I’ve been working as ‘psychophysiologist for hire’ on a project with my LJMU psychology colleague Ruth Ogden. We just published our first paper from this project, together with our collaborators, Chelsea Dobbins (University of Queensland), Jason McIntyre (also LJMU Psychology) and Kate Slade (University of Lancaster). With one thing or another, the paper was in development for a long time, mostly because of the volume of data, but partly because data analyses were quite labour-intensive.
Ruth originally initiated the project and got the funding as part of her ongoing research into time perception. She’d already collected some laboratory data that linked activation of the sympathetic nervous system with a subjective perception that time was passing more quickly than usual. There was already a precedent in the literature for increased body temperature distorting time perception and making it seem as though time was passing quickly. There is also an influential paper that links autonomic activation regulated by the anterior insular cortex with distortions in temporal perception.
The motivation for the current study was to test whether increased sympathetic activation had any influence on temporal perception during everyday life. At this point, enter the ‘psychophysiologist for hire’ with a bunch of wearable sensors to measure electrocardiogram (ECG) and electrodermal activity (EDA).
Accuracy is fundamental to the process of scientific measurement, we expect our gizmos and sensors to deliver data that is both robust and precise. If accurate data are available, reliable inferences can be made about whatever you happen to be measuring, these inferences inform understanding and prediction of future events. But absence of accuracy is disastrous, if we cannot trust the data then the rug is pulled out from under the scientific method.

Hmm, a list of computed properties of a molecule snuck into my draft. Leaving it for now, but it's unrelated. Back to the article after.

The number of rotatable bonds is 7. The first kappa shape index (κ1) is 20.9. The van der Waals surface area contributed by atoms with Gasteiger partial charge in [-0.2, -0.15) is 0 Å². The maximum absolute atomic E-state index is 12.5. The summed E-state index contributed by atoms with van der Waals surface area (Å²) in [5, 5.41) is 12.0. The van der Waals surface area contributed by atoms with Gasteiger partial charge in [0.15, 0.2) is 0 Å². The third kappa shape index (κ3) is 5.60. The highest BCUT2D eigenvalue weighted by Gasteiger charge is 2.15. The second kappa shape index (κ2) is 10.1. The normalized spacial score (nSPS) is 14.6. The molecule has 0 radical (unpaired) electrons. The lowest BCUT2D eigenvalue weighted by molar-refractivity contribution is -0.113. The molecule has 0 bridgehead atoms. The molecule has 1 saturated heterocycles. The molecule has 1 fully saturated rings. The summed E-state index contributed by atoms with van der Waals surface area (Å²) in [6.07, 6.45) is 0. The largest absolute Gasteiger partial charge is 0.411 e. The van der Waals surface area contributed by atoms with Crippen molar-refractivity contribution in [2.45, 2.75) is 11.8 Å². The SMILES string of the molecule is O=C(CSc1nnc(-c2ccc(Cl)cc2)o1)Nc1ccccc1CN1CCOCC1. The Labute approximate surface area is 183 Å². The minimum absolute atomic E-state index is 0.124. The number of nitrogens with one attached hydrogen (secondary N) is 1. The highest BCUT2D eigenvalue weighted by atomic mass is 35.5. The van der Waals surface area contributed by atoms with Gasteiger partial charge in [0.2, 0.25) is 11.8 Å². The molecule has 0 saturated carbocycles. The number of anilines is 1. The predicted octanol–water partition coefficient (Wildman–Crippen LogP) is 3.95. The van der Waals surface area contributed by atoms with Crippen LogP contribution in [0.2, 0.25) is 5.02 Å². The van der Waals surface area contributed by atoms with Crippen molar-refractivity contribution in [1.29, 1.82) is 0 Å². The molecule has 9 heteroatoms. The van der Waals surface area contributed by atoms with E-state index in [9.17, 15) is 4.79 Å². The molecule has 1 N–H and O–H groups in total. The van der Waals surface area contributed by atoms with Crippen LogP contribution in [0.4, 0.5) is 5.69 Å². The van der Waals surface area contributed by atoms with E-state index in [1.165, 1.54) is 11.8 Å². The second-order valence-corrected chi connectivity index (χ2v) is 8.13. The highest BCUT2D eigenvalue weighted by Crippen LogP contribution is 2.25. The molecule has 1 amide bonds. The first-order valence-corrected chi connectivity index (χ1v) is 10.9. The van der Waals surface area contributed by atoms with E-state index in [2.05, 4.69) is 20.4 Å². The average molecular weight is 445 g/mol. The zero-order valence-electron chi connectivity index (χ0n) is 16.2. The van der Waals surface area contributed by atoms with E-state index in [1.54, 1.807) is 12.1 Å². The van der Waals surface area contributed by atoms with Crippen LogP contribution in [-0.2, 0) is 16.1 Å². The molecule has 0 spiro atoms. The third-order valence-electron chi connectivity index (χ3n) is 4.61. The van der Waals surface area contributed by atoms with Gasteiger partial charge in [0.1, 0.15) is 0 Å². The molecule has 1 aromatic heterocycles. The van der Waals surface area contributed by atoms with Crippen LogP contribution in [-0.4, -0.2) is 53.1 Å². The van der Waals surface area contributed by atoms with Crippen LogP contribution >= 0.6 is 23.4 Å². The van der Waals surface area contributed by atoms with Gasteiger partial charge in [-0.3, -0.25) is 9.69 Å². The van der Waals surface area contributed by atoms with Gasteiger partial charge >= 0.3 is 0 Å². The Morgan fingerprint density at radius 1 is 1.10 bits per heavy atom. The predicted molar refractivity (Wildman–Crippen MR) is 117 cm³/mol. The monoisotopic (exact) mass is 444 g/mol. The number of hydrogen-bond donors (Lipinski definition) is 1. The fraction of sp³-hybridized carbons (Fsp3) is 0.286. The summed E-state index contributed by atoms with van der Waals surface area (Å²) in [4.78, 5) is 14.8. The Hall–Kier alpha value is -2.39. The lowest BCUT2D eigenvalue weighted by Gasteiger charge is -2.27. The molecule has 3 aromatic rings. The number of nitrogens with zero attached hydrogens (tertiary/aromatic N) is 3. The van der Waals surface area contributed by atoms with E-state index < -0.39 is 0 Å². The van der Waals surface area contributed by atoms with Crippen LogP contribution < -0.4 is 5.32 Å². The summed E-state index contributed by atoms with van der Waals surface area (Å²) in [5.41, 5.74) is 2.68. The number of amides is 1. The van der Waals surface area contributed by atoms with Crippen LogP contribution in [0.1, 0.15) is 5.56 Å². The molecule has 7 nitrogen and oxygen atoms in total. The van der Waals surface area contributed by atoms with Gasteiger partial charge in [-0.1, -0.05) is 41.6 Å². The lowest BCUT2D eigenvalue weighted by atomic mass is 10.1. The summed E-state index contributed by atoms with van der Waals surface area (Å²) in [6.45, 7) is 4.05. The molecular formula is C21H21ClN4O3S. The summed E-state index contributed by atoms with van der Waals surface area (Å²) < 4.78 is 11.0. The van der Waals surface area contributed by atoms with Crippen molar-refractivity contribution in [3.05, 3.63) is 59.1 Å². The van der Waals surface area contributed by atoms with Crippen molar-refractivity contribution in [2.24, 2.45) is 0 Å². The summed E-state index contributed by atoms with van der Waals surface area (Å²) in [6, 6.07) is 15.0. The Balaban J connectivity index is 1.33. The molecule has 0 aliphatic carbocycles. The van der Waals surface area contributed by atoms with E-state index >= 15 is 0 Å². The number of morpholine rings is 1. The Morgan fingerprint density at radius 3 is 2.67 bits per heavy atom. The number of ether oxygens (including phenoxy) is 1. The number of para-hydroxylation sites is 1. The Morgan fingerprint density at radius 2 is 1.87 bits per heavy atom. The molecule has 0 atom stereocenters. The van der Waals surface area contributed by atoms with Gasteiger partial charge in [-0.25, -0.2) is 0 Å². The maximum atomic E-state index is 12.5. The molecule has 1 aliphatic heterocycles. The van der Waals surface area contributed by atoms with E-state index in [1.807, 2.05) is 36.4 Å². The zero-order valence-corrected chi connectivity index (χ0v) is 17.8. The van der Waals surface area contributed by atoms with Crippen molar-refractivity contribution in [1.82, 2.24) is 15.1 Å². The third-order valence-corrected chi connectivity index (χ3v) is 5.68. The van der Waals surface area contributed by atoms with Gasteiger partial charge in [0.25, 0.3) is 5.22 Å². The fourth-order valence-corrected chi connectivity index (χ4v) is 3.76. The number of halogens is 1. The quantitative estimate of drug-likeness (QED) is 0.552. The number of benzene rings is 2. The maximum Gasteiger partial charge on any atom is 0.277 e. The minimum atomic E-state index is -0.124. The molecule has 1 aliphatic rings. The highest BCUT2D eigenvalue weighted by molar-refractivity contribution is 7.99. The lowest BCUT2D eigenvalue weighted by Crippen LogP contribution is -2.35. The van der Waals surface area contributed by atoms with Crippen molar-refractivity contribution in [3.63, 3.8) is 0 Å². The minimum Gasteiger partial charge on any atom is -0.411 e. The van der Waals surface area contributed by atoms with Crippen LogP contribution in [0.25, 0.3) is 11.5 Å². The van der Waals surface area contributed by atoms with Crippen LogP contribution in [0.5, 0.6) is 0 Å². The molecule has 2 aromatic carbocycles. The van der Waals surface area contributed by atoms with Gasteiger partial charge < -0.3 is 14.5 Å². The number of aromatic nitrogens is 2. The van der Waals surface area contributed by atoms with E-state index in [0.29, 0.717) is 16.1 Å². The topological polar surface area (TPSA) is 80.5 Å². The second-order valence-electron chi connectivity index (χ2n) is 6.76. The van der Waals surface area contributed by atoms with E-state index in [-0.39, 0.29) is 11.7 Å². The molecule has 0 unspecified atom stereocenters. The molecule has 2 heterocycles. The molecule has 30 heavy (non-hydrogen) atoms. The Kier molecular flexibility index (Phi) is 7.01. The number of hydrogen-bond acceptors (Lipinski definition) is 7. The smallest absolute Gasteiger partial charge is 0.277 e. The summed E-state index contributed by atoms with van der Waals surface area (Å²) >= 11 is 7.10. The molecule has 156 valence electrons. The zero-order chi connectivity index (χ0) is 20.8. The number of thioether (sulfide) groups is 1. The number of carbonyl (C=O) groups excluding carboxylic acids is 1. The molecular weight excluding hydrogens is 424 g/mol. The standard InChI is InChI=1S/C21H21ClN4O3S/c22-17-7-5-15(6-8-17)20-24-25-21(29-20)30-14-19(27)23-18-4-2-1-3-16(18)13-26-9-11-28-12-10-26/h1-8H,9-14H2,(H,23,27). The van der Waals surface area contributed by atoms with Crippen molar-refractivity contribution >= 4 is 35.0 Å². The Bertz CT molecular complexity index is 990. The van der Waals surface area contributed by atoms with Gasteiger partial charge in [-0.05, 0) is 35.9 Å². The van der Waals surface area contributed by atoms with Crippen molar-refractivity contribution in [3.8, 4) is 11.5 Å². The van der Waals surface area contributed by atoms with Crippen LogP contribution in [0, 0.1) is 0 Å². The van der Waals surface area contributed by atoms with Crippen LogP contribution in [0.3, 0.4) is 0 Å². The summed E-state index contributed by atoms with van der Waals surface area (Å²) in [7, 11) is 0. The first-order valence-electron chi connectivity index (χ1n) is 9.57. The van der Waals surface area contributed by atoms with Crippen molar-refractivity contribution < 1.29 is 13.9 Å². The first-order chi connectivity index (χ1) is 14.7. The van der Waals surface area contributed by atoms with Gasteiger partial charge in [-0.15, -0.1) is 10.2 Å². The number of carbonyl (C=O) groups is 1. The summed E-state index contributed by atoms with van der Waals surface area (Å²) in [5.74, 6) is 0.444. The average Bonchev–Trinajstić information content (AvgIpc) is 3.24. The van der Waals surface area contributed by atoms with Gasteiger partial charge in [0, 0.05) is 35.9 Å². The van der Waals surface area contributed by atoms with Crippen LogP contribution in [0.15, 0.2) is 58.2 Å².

Having worked as a psychophysiologist for longer than I care to remember, I’m acutely aware of this particular house of cards. Even if your ECG or SCL sensor is working perfectly, there are always artefacts that can affect data in a profound way: this participant had a double-espresso before they came to the lab, another is persistently and repeatedly scratching their nose. Psychophysiologists have to pay attention to data quality because the act of psychophysiological inference is far from straightforward*. In a laboratory where conditions are carefully controlled, these unwelcome interventions from the real-world are handled by a double strategy – first of all, participants are asked to sit still and refrain from excessive caffeine consumption etc., and if that doesn’t work, we can remove the artefacts from the data record by employing various forms of post-hoc analyses.
Working with physiological measures under real-world conditions, where people can drink coffee and dance around the table if they wish, presents a significant challenge for all the reasons just mentioned. So, why would anyone even want to do it? For the applied researcher, it’s a risk worth taking in order to get a genuine snapshot of human behaviour away from the artificialities of the laboratory. For people like myself, who are interested in physiological computing and using these data as inputs to technological systems, the challenge of accurate data capture in the real world is a fundamental issue. People don’t use technology in a laboratory, they use it out there in offices and cars and cafes and trains – and if we can’t get physiological computing systems to work ‘out there’ then one must question whether this form of technology is really feasible.